Instead, the acting homeland security secretary said the government would conduct a “comprehensive review” of DACA, which allows about 650,000 undocumented immigrants to live and work in the country legally.
I spoke with Lupe, a community college student in California, about the latest news. The middle child of three, her older sister registered for DACA under President Obama; her younger sister is American-born. The interview has been edited for space and clarity.
You exist in a sort of immigration gray area. Why?
I came to America when I was just a baby, from Mexico. I was all set to apply for DACA, I just wasn’t old enough. And then a couple of months before my [15th] birthday, President Trump said he was ending it.
That must have been a blow.
For my older sister, I saw the difference that having DACA made. She could get a license, she could get a job, she could help out our family. She could start planning for a career. I don’t want to say I resented her because it’s not her fault she got DACA. But it meant she could have a future.
How did you feel when the Supreme Court decision was announced?
I could not stop shaking and crying. I was so overwhelmed with feelings and so happy. I thought, OK, this is finally it.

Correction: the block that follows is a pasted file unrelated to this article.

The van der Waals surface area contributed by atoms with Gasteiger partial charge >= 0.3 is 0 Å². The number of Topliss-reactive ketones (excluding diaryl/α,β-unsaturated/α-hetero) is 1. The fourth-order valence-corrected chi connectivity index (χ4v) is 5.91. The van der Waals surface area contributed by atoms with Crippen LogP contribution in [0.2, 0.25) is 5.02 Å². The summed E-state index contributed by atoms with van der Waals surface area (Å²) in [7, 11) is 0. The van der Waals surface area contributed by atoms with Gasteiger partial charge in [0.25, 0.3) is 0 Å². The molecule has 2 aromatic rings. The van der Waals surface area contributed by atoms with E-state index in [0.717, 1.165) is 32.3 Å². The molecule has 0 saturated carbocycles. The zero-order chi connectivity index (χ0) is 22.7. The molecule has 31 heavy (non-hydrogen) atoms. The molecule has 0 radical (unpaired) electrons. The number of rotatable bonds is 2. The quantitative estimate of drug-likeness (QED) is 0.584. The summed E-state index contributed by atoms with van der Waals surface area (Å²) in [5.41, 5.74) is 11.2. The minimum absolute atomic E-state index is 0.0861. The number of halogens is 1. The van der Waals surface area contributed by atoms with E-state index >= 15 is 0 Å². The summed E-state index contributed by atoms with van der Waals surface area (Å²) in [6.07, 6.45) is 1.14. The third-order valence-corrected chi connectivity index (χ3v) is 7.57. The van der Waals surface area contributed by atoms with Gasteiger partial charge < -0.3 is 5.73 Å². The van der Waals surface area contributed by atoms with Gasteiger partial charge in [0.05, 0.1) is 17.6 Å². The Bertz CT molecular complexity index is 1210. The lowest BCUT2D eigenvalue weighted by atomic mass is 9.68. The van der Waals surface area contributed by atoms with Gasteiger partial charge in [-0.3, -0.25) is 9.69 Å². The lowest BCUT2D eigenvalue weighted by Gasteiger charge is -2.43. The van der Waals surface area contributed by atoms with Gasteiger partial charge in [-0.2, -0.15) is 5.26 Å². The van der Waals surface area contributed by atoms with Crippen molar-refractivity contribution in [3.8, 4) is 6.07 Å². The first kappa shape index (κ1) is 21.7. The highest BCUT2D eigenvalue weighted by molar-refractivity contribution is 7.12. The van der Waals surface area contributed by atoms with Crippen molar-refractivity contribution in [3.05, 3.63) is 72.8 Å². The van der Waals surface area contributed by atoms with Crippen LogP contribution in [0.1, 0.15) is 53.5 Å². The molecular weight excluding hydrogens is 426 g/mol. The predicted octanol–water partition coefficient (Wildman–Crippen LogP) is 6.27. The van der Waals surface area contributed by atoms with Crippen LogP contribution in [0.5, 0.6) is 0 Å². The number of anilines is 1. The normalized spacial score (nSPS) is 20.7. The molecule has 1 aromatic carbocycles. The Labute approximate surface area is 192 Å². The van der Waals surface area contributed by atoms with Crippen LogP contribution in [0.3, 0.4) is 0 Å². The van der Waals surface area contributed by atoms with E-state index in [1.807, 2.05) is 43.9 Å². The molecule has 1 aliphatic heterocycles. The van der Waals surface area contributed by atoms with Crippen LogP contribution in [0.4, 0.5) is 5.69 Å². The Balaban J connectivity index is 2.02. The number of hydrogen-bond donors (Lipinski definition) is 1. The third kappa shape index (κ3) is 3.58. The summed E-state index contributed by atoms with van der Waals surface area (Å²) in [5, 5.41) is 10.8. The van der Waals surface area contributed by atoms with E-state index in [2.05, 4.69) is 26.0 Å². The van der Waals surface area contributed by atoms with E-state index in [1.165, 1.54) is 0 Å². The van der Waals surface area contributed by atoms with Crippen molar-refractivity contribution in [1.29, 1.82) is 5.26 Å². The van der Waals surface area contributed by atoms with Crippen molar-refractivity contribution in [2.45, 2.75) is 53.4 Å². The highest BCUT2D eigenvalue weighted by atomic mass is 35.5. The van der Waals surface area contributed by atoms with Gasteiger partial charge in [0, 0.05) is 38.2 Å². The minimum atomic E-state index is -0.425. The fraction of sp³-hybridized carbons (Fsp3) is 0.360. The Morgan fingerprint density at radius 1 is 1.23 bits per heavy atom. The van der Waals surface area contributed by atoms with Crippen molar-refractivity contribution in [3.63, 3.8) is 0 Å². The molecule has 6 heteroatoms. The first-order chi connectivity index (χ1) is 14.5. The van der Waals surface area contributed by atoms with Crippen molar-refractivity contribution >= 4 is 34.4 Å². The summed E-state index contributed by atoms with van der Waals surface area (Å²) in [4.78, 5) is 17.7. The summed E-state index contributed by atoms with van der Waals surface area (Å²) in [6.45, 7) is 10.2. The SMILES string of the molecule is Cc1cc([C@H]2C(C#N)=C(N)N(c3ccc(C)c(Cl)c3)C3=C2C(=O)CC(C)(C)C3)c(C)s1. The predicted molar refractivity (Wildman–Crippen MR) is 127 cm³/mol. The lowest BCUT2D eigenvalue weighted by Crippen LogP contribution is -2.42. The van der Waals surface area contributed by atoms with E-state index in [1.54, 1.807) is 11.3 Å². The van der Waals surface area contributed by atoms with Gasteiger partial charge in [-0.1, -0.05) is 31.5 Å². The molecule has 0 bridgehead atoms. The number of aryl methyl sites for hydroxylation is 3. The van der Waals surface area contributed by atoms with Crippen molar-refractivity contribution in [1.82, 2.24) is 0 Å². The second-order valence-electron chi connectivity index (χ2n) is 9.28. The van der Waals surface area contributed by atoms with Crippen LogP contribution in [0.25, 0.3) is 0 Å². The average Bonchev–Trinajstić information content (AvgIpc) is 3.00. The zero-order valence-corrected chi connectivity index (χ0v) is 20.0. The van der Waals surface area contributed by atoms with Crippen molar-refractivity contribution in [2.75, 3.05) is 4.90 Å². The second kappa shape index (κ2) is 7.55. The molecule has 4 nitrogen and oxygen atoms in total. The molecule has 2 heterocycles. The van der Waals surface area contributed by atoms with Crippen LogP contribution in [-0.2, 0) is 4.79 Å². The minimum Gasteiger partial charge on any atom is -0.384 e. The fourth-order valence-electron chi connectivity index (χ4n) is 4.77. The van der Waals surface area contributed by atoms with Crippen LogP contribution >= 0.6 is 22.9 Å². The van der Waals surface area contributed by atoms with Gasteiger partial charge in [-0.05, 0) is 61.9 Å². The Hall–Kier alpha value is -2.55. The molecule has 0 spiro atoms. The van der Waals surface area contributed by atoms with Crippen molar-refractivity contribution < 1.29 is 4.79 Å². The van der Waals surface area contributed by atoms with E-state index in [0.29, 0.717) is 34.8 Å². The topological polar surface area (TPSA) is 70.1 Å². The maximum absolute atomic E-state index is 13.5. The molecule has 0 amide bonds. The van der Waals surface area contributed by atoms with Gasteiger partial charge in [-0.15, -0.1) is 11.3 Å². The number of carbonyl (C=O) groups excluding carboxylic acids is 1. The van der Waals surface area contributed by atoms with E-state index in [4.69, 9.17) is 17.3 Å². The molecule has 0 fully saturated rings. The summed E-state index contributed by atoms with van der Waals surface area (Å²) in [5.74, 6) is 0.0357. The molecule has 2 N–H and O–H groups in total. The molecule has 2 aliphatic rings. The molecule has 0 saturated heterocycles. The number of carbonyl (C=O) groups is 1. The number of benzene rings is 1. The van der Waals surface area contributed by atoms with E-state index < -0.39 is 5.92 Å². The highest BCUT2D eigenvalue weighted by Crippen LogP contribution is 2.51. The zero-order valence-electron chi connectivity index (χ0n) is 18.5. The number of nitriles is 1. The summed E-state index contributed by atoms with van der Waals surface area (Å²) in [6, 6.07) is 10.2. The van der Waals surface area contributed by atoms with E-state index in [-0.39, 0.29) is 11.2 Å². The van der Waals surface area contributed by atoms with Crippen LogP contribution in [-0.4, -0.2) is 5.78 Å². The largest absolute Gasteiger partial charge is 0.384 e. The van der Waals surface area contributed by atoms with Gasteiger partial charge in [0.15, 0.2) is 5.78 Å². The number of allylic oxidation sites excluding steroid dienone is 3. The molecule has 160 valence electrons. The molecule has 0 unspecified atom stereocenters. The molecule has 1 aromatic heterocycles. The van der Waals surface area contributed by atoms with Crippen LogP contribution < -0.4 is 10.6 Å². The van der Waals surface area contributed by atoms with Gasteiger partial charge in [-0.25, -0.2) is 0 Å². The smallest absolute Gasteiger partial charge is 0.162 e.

Honestly, you’d think I’d be angry, but mostly I just felt … tired. Like, this again? Back to limbo. But then this teacher from high school, who knows about my status, texted and told me she wanted to do anything she could to fight for me. So that’s what I’ve got to do, keep fighting.
The Costs of Uncoupling
A decade ago, when Sino-American relations were on the upswing, Chinese flocked here, as tourists, as homebuyers, as investors, and, of course, as students. MacroPolo, the think tank affiliated with the Paulson Institute, has built an interactive that illustrates the ramping up Chinese consumption and investment in the U.S. — and, with tensions on the rise, their unwinding.
One thing I couldn’t help but notice was how comparatively durable education spending was compared to other forms of investment. While spending in other areas began to fall after 2016, tuition and related education expenditures didn’t drop off until just last year. Even then, the declines were less sharp than in other areas.
Going forward, of course, is likely to be a different matter.
Around the Globe
U.S. Citizenship and Immigration Services will sharply increase filing feesfor applications for optional practical training.
India has long resisted allowing foreign universities into the country. The coronavirus may finally change that.
Half of all U.S. colleges surveyed by the Institute of International Education said international applications were down for fall.